Plaintiffs propose serving the summons and complaint in this action on the individual Defendant "agencies and instrumentalities" under § 1608(b)(3)(C) by delivering them to the Embassy of Syria in the District of Columbia by licensed process server. In the alternative, Plaintiffs request a declaration that any or all of the Defendants be treated as the foreign state of Syria and are therefore subject to service by the Secretary of State of the United States pursuant to 28 U.S.C. § 1608(a). See Pls.' Supp. Mem. at 2.
Questions of whether service should be accomplished through § 1608(a), for a foreign state or political subdivision, or § 1608(b), for an agency or instrumentality, are decided by a "core functions" test. See Roeder v. Islamic Republic of Iran, 333 F.3d 228, 234 (D.C. Cir. 2003) (citing Transaero, Inc. v. La Fuerza Aerea Boliviana, 30 F.3d 148, 149-50 (D.C. Cir. 1994)). "[I]f the core functions of the entity are governmental, it is considered the state itself; if commercial, the entity is an agency or instrumentality of the foreign state." Roeder, 333 F.3d at 234. The distinction is an important one. "[S]section 1608(a) 'sets forth the exclusive procedures for service on a foreign state, but contains no such admonition for section 1608(b). Section 1608(b)(3) allows simply delivery 'if reasonably calculated to give actual notice,' showing that Congress was there concerned with substance rather than form; but the analogous subsection of section 1608(a) says nothing about actual notice." Transaero, 30 F.3d at 154 (citing H.R. Rep. No. 1487 (1976), at 24, reprinted in 1976 U.S.C.C.A.N. 6604, 6223); id. ("The authorities generally hold that section 1608(b) may be satisfied by technically faulty service that gives adequate notice to the foreign state. . . . [However], strict adherence to the terms of 1608(a) is required.").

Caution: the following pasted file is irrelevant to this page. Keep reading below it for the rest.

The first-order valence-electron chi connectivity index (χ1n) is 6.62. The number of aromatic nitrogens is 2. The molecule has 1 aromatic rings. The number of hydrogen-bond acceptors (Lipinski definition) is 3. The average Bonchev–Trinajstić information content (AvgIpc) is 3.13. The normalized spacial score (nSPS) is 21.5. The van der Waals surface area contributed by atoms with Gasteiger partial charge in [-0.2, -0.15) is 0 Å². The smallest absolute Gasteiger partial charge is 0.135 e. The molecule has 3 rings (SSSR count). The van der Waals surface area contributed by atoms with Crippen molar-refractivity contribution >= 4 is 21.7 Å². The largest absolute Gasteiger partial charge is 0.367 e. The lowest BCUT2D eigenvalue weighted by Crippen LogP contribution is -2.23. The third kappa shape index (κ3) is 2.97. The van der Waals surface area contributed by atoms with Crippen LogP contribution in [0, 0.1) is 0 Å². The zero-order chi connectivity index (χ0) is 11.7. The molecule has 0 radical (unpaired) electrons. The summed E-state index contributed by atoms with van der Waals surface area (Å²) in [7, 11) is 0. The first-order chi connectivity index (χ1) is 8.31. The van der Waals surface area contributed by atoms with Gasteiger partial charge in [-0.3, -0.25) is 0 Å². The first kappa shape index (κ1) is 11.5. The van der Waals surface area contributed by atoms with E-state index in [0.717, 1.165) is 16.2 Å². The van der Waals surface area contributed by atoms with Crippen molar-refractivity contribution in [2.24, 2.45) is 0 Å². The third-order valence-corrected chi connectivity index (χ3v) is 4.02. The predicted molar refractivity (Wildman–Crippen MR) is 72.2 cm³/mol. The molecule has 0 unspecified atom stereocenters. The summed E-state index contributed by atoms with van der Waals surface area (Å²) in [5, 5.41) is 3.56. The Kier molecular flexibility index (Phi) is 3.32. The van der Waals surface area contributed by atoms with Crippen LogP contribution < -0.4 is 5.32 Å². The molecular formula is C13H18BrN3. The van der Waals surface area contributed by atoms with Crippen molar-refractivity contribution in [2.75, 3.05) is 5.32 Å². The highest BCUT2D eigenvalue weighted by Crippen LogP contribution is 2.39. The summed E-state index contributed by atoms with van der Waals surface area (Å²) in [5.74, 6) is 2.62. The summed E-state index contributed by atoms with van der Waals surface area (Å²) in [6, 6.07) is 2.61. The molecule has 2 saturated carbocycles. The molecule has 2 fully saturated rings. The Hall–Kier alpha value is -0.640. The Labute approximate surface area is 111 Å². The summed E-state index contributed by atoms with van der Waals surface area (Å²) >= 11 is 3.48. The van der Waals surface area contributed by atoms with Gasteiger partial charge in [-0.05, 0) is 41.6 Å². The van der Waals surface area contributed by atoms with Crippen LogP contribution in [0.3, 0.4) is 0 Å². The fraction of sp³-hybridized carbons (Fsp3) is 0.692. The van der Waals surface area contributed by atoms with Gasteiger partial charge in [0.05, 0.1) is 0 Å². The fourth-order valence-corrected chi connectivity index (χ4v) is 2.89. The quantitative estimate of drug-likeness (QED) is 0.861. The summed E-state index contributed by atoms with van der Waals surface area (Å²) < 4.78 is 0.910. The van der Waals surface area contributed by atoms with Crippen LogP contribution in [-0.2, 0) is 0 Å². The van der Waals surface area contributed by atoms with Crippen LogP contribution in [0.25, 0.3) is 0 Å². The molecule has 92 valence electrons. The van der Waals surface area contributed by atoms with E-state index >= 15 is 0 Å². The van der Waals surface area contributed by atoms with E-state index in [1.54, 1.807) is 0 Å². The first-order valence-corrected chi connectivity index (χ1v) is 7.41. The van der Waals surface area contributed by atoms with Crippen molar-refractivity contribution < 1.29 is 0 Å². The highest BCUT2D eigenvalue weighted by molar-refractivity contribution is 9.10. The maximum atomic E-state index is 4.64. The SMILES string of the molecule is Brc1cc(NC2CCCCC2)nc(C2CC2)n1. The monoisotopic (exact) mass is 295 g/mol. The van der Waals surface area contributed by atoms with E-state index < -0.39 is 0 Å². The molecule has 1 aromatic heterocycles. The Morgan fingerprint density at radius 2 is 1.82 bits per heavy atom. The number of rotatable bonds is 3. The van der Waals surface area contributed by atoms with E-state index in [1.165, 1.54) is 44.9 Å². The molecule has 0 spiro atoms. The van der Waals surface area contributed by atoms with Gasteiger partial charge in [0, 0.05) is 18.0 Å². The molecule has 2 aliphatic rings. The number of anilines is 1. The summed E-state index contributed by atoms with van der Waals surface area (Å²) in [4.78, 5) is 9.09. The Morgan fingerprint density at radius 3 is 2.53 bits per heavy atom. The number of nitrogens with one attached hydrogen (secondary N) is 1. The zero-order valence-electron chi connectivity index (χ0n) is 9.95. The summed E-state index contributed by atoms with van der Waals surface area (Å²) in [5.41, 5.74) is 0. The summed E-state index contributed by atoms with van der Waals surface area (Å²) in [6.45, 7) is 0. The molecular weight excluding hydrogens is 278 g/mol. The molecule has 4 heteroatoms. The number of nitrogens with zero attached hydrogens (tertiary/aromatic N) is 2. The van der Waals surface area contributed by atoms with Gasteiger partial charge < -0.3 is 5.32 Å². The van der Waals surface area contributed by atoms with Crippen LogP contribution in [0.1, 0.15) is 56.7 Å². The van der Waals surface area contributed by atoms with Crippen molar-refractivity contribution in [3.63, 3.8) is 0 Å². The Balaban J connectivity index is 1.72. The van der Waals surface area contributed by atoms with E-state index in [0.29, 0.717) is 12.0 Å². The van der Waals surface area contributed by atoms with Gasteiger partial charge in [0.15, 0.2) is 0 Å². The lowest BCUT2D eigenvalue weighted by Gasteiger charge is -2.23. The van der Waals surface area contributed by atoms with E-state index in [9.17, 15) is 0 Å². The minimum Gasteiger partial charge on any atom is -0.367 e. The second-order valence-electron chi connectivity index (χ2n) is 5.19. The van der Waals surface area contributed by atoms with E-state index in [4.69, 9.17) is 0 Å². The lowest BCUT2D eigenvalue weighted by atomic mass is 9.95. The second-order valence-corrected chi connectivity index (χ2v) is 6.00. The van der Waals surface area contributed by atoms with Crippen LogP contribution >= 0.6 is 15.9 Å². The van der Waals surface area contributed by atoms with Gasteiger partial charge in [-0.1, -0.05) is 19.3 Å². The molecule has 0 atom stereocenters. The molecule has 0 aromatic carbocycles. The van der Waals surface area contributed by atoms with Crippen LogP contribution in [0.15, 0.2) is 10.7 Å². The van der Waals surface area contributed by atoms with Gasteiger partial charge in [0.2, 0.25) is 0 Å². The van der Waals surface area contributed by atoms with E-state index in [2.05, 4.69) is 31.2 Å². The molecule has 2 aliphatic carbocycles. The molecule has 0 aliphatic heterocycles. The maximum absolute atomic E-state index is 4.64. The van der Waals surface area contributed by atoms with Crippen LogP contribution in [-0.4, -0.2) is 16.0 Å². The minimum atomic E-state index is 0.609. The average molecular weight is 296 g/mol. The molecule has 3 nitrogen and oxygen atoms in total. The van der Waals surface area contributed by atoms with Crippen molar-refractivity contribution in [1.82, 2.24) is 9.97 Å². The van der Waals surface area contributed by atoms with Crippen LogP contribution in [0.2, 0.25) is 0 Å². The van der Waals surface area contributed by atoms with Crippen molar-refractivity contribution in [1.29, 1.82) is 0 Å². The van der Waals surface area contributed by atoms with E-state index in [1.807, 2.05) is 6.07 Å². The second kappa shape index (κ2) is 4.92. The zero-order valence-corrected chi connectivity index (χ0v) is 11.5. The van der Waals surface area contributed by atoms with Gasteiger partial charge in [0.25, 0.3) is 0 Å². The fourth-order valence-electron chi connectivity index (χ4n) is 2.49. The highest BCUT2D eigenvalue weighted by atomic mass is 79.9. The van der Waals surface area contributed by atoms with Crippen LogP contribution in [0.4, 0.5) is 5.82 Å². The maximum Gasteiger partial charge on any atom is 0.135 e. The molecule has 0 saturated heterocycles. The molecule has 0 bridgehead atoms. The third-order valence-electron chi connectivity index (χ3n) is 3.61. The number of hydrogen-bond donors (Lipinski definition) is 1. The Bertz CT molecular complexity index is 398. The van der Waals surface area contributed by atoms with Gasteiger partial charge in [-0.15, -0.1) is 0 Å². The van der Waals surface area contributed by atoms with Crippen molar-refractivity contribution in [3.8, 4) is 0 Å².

This district court has held that an officer of a foreign state may be treated as the state itself, under the core functions test. See Nikbin v. Islamic Republic of Iran, 471 F. Supp. 2d 53, 67 (D.D.C. 2007). In Nikbin, the court reasoned that the immunity afforded to foreign officers is a "natural outgrowth" of the immunity provided to foreign states since "actions against officers are the practical equivalent of suits against the state itself." Id. at 66; see also Cicippio-Puleo v. Islamic Republic of Iran, 353 F.3d 1024, 1034 (D.C. Cir. 2004) ("As the Supreme Court repeatedly has explained, an official-capacity claim against a government official is in substance a claim against the government itself."). The holdings in Nikbin and Cicippio-Puleo inform this Court's decision here.*fn4
A. Defendants Bashar Al-Assad and John Doe # 1
Defendant Bashar Al-Assad (and before him, Mr. Assad's father, Hafez Al-Assad*fn5 is the President of Syria. According to Plaintiffs, "[a]s head of state, [they] assisted, coordinated and directed acts of terrorism within the scope of [their] office, including the actions relating to Zachary Baumel's being held as a hostage and continued captivity." Pls.' Supp. Mem. at 5-6. "Mr. Al-Assad is ...